19 Aug 2016

Noise warning over late night roadworks

9:10 am on 19 August 2016

The crew fixing earthquake damaged pipes and roads in Christchurch in the middle of the night has been served with an excessive noise notice by the city council.

Roadworks in the middle of the night

The noise of night-time roadworks has been keeping Woodham Road residents awake. Photo: Supplied / Sharmaine Dale

Residents have been kept awake in the the early hours of the morning with the noise of repair works including digging up concrete with jackhammers.

On Wednesday night the agency responsible for the repairs was issued an excessive noise notice by the city council.

Sharmaine Dale didn't get to sleep until after 1am as a jackhammer tore up the road and new seal was laid outside her Woodham Road home.

Woodham Road resident Sharmaine Dale

Woodham Road resident Sharmaine Dale Photo: RNZ / Conan Young

"It was very loud, this is double glazed in here and I could hear it quite clearly coming through. It was even stirring up the dog with the amount of noise that was going on, so it wasn't very fair really at all.

"I had the TV going just to even drown out the noise because it was that noisy it was even above the TV."

Notices sent to residents said the noise would be kept to a minimum after 11pm but it actually got worse after that, she said.

She called the helpline included on the notice but to no avail.

"You got an automated thing saying it was outside office hours which is annoying to say the least and then giving a number for the city council."

The council was unable to find the number for the site foreman and Ms Dale was forced to put up with the noise until a council noise control officer arrived after 1am.

Kim Twort said she could not understand why the non-urgent work could not be done during the day.

"And it wasn't just the jackhammer that was annoying, it was the fact they were digging up the concrete and just all their lights flashing and just the noises of the vehicles. I just thought it was really, really rude."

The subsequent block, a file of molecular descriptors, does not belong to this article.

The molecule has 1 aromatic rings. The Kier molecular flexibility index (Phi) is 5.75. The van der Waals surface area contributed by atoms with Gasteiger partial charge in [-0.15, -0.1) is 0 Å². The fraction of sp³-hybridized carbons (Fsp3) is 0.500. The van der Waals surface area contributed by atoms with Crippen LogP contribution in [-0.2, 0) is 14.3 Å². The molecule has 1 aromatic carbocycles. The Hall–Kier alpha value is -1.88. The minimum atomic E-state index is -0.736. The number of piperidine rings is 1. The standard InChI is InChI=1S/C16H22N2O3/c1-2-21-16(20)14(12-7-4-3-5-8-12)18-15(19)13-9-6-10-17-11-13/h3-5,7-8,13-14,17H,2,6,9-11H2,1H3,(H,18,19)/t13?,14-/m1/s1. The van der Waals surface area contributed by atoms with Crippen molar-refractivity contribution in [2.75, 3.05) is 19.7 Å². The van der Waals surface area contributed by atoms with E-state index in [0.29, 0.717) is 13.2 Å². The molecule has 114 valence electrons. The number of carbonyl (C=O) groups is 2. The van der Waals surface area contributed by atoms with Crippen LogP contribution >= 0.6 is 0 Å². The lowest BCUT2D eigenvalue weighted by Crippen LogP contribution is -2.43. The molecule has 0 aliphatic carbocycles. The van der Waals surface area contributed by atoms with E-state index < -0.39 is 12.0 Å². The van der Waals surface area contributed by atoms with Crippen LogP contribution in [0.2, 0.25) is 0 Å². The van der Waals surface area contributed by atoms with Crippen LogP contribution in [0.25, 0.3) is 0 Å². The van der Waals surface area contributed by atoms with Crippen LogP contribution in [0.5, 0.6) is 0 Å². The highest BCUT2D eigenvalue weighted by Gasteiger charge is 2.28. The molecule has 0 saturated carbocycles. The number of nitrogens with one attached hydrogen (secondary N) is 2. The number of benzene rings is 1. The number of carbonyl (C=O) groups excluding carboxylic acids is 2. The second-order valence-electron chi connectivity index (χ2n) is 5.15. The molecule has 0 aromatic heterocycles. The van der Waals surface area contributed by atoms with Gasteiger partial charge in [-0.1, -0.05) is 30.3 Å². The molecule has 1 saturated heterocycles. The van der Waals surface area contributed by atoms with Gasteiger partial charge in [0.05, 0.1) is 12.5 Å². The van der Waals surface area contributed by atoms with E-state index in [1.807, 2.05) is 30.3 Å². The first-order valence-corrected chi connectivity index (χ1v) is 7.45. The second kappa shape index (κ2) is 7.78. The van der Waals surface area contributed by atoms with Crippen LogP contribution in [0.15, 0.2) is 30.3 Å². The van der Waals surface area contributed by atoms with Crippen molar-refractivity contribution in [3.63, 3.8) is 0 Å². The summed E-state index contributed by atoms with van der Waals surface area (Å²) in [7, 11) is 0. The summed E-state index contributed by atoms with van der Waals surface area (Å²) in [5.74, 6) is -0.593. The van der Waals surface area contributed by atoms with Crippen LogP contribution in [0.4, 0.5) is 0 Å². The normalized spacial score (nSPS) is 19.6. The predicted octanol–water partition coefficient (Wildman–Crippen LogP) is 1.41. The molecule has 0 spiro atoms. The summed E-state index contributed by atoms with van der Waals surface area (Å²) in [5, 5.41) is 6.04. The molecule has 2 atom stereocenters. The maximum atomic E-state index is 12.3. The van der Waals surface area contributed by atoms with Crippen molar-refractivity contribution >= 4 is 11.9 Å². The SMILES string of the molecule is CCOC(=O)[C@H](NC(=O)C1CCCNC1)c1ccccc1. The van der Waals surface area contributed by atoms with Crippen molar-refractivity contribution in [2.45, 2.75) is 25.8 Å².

The level of disruption to the neighbourhood had been huge, she said.

"They're actually lucky I didn't go out and say something, or abuse them.

"It takes me a lot to get to sleep anyway. I gather everybody else would have felt the same, especially people with kids and babies."

James Dixon said he appreciated the city's infrastructure needed to be repaired, but would like to see authorities lift their game.

James Dixon

James Dixon Photo: RNZ / Conan Young

"Having a bit more forethought, rather than just getting the job done, especially in this case it would probably have helped a lot of people.

"Who knows who's having a difficult day at work today because they couldn't get any sleep, you know? So the flow on effects are pretty massive."

The joint government city council agency in charge of the $2.2 billion rebuild of the roads and pipes is the Stronger Christchurch Infrastructure Rebuild Team.

General manager Ian Campbell said this was the first time it had received a warning from the council for excessive noise.

"It's a difficult call for us. We need to do the work. We try to do it during the day, we block the road and that creates major problems for people trying to use the road; we do it at night, we create a noise problem for residents.

"The team concerned last night have put their hand up and said look we got a couple of things wrong there, that won't happen again, and they'd like to apologise to the people whose evenings they disrupted."

The same crew was due to be back on Woodham Road last night but crews were promising to stop using the jack hammer after 9pm, even if it meant breaking up the road by hand.